The voltage at the base of an NPN (bipolar) transistor should be around 0.7V higher than the emitter (around double that if it's a darlington), but the emitter should be at ground potential (i.e. 0V), since it is connected to ground.
Regards,
Søren

A rather fast and fairly heavy robot with quite large wheels needs what? A lot of power?
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Offline alpha_geekTopic starter

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Re: some more h-bridge questions
« Reply #6 on: August 05, 2007, 11:15:44 AM »
Ok thank you Soeren.

I have been working this out, and I think I have just about got it. I am thinking of using a 4-10 line decoder from logic to select different resistors for R2. Then I will put  2 transistors between the output from the 555 and the H-bridge. These will be selected by the logic, and will select the motor direction. when one of the transistors is on, the pulse signal will get to the H-bridge and will pulse on both sides of the motor (is this okay). i.e, it will pulse to both A + D or B + C (M is motor)

A---       ---B
         M
C---       ---D

If I take 2 TTL lines to the line decoder I should be able to select 4 speeds an the direction at a cost of 4 control lines per motor.

Does this sound Okay? I'm sorry if I am asking allot of questions, but this is my first electronics project since I was a kid 20 years ago, so I am just learning. If I draw a diagram would you guys mind taking a quick glance over it?

Thanks for all your help.

Mark

Offline Soeren

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Re: some more h-bridge questions
« Reply #7 on: August 05, 2007, 10:57:11 PM »
Hi,

I have been working this out, and I think I have just about got it. I am thinking of using a 4-10 line decoder from logic to select different resistors for R2.
If you're talking about the R2 in the 555 tut, which is placed between pins 2/6 and 7, I don't see how you're gonna switch them in any practical way (without a good bit of extra "glue").


Quote
Then I will put  2 transistors between the output from the 555 and the H-bridge. These will be selected by the logic, and will select the motor direction. when one of the transistors is on, the pulse signal will get to the H-bridge and will pulse on both sides of the motor (is this okay). i.e, it will pulse to both A + D or B + C (M is motor)
As I understood your first post, you'd like to use relays and that would be the easy way, since you then simplifies matters control-wise - just connect them so that when the relays are energized they go backwards, so that you spend least energy on them.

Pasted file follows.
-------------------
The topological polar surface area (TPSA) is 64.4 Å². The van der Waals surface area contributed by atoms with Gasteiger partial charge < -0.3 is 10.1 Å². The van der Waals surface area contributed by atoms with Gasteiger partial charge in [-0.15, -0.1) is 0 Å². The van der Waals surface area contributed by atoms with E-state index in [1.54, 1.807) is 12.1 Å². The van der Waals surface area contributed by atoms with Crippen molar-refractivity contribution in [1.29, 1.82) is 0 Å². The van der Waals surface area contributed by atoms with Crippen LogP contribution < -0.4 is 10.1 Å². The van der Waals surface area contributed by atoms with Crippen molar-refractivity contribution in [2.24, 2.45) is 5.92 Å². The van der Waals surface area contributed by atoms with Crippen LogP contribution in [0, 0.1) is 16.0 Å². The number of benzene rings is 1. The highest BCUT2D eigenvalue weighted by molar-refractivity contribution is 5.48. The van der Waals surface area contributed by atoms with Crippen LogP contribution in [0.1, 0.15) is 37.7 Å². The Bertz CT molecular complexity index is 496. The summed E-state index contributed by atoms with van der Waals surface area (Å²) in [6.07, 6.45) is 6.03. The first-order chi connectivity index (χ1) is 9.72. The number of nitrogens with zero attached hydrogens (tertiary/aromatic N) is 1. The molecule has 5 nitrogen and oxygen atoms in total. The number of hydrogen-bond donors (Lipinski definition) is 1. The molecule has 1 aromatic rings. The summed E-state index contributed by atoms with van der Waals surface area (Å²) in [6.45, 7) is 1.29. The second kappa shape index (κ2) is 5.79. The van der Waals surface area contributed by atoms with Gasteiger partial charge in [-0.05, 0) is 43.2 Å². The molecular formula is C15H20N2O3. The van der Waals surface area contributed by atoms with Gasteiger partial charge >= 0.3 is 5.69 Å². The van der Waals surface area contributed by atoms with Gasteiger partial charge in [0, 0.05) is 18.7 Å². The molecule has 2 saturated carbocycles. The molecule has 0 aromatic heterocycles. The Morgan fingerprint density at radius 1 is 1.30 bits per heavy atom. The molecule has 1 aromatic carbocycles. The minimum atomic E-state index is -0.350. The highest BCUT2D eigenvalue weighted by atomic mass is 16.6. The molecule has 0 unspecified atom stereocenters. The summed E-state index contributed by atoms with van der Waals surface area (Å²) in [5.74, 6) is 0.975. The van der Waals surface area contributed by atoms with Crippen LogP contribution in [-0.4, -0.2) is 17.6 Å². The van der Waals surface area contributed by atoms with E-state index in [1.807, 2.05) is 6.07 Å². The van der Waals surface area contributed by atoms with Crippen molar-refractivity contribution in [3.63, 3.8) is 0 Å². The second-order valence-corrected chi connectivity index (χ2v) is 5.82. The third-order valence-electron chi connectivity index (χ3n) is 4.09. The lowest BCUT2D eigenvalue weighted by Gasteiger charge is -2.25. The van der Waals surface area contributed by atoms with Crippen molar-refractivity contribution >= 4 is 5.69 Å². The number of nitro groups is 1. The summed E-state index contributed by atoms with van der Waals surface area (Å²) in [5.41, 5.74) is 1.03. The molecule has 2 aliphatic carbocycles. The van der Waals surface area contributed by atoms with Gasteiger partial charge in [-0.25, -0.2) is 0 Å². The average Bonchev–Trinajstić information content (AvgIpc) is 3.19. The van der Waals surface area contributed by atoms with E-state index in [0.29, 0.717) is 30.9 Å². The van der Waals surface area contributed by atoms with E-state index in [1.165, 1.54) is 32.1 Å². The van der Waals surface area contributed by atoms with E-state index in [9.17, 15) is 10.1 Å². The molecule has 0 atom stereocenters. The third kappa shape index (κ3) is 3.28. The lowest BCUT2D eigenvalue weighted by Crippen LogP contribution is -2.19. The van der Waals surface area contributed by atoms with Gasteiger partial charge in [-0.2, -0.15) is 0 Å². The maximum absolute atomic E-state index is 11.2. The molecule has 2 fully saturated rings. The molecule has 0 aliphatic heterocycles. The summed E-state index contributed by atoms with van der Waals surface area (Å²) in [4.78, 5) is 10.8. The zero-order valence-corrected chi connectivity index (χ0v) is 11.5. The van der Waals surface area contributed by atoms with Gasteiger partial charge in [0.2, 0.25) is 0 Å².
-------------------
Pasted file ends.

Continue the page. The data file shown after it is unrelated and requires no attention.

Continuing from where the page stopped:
Then you just PWM eg. the ground line - like this:

Link for full scale http://That.Homepage.dk/Img/H2.png

Quote
If I take 2 TTL lines to the line decoder I should be able to select 4 speeds an the direction at a cost of 4 control lines per motor.
Why not just output the PWM signal from the parallel port that you use to control it ?

 
Quote
If I draw a diagram would you guys mind taking a quick glance over it?
Sure thing.
Regards,
Søren

A rather fast and fairly heavy robot with quite large wheels needs what? A lot of power?
Please remember...
Engineering is based on numbers - not adjectives

Offline alpha_geekTopic starter

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Re: some more h-bridge questions
« Reply #8 on: August 06, 2007, 01:52:54 AM »
SO using that diagram I would use 3 output lines, one to switch the relay and 2 to send PWM. And I would have to write the software to send the PWM signal?

If that is the case it looks allot simpler than the diagram I was drawing, and it would use one less output line too.

Is sending a PWM signal from the parallel port via software just a matter of turning one of the outputs on and off with the correct timing, and would it be the same for the ground line? Perhaps inverted values? If not example source code would be welcome, I am using GNU C on Knoppix.

Thanks for all your help

Offline alpha_geekTopic starter

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Re: some more h-bridge questions
« Reply #9 on: August 06, 2007, 08:27:09 AM »
I was thinking of something like this.


http://i137.photobucket.com/albums/q213/Sirrell_Gateway/circuit1.jpg

forgive the poor drawing skills
« Last Edit: August 06, 2007, 08:32:23 AM by alpha_geek »

Offline hazzer123

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Re: some more h-bridge questions
« Reply #10 on: August 06, 2007, 09:16:51 AM »
That drawing is not too bad :)

I think that the top two transistors in the diagram should be NPN, since they are on when the base signal is low. This would mean that when the PWM signal was high, the NPN would be on, and the PNP would be off. Not what you want.

Don't mean to highjack your thread, but i have a related question - Why should the emitters be tied to the fixed voltages ?  (This is from the sentence at the bottom of this PAGE.)

« Last Edit: August 06, 2007, 09:17:30 AM by hazzer123 »